1. Hi Martin,

      Yes, one thing that makes readers keep turning pages is something called narrative drive - that curiosity, need, or desire of the reader and/or characters. So the characters need to *want* something in every scene. As they're driving through the plot, the reader will be pulled along with them. You're right about how that makes a big difference. 🙂 Thanks for the comment!

  5. Great post! It's pretty cool to watch a story evolve. Working from an outline is saving me in the endless rewrites department. I'm able to play with the scenes before I write them out completely.

    1. Hi Sonia,

      Yes, I do that with some of my scenes, but others I "pants." 🙂 I've learned to trust my muse, as his ideas are usually good. Thanks for the comment!

  6. Found you on Twitter this week. Thanks Jami, for a great post. I believe we need to write those first one million words, have honest readers and learn to "hear" ourselves. Yes, I could tell a story when I was in second grade. In my first written stories I fell into the one-liner, the trap of the "affect" instead of the meat of what I wanted to say, and discovered writing a good book was different than entertaining family and friends with my abreviated tales or jokes. Plots or the abundance of sub-plots plagued me, while my affinity for dialogue became a crutch. The balance of letting the story unfold and not "talking" all the time, was what I learned as I began to rewrite a few hundred thousand of those first million words.

    The best teachers for me are books and movies and reading as many posts like this as I can.

    1. Aww, thank you! Those sound like great lessons. I'm sure I still have lots to learn no matter how many words I've written. 🙂 Thanks for the comment!

  7. Great post, Jami! I've found that I cannot write in anything but deep third person POV. I've also changed character POVs in several of my scenes to get them to work better. I didn't use an outline originally, and am now going back through and creating one...it's actually pretty interesting to go back and sift through. I've found lots of places to improve and ended up changing my antagonist completely! Go figure ;p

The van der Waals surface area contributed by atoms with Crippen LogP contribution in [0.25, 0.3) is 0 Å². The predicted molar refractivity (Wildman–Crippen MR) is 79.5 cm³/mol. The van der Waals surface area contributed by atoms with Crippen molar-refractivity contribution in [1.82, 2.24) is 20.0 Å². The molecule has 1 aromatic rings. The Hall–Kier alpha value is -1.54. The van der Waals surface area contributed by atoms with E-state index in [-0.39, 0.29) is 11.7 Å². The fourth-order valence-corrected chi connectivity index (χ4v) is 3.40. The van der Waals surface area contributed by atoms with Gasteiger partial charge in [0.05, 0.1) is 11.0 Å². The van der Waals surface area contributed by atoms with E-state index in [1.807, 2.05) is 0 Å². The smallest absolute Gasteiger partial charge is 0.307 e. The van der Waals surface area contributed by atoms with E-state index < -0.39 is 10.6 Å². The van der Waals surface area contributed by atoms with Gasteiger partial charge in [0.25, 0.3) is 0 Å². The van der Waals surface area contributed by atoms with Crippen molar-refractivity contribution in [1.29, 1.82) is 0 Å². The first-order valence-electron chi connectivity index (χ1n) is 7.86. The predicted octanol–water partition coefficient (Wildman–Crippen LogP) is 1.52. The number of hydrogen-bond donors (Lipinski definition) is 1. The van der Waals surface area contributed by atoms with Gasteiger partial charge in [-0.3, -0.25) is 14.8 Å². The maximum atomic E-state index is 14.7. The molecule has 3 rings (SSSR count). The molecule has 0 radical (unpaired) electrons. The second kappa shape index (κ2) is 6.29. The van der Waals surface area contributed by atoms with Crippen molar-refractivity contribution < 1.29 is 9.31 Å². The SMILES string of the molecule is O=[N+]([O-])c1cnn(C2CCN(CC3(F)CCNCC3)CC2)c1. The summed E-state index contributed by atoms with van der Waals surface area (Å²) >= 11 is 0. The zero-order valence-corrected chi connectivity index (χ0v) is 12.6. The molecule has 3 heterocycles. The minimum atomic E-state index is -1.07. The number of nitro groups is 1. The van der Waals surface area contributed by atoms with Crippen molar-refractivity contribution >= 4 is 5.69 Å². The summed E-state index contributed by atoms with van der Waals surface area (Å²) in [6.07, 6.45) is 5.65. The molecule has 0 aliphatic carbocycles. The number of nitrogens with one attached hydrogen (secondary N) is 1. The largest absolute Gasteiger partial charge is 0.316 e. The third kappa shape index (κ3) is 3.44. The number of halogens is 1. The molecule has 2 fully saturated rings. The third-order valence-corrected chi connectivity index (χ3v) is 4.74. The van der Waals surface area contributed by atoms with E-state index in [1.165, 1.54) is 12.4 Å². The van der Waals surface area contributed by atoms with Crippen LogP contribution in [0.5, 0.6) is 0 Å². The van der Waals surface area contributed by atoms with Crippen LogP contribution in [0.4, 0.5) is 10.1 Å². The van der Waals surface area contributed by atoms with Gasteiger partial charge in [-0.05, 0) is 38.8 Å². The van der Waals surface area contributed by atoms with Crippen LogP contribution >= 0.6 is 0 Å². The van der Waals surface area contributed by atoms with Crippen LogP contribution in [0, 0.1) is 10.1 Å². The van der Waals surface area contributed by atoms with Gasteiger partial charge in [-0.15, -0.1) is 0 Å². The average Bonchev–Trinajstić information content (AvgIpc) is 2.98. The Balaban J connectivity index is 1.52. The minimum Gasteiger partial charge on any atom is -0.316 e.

8. I've changed all of these at different times. I think tone is the one I've experimented the most with. Often, I'll find myself writing the opening sentence out a dozen different ways (book, chapter) in search of the right balance that brings out the essence of the statement. I also tend to write in layers, first thought, refine, add tone, subtext, etc.

    Great advice, Jami 🙂

  9. Hi Gene,

    Sometimes my muse will have me add subtext, foreshadowing, and the like during first draft, and I go with the flow, trusting him to have a reason for that line. But most of that stuff gets added later, after I see the whole story. And you're right that tone tends to evolve over the course of the first draft, so the story openings often need to be adjusted to make it match. Thanks for the comment!

  10. Hi Jami! Thanks for a very interesting and helpful post. I've written three books - all in first person POV. I'm torn between whether I should continue down this avenue or try (do I have this right?) an omniscient POV or is it third person? I don't want to be "in" anyone's head but rather telling the story with the characters acting on the stage. See, I'm not even sure what you call it!!

  11. Hi Patricia,

    Thanks for the question! The book I recommend for *really* understanding our POV choices and the pros/cons for each is The Power of Point of View by Alicia Rasley. She describes the difference between deep 3rd person, 3rd person locked, 3rd person shifting, 3rd person omniscient with a narrator and without.

    You also might find my post on omniscient POV and how it affects voice helpful: http://jamigold.com/2011/02/what-makes-omniscient-pov-different-from-head-hopping/ Thanks for the comment!

      1. I'm happy to help! Yes, all the different options for POV - and the different depth levels for 3rd person - are confusing. You're smart to get a handle on it before attempting omniscient. As I mentioned in that post, many people *think* they're doing omniscient, but they're really just head-hopping. Good luck!

  12. I'm always learning, especially when it comes to revising and rewriting. It never gets old, lol. While writing the sequel to the first book in my urban fantasy series being published by Harlequin Luna, i made a sudden realization when i got close to the end. So i went back and made a few minor revisions to a character, who, it turns out, was pretending to be someone else for most of the book. It was as if my subconscious knew the truth about this character all along, and the only way to make it believable in the story was to keep me in the dark until time for the big reveal. Gave me chills. I'd never experienced such an evolution in a story I was writing. The best part is that my editor loves the twist.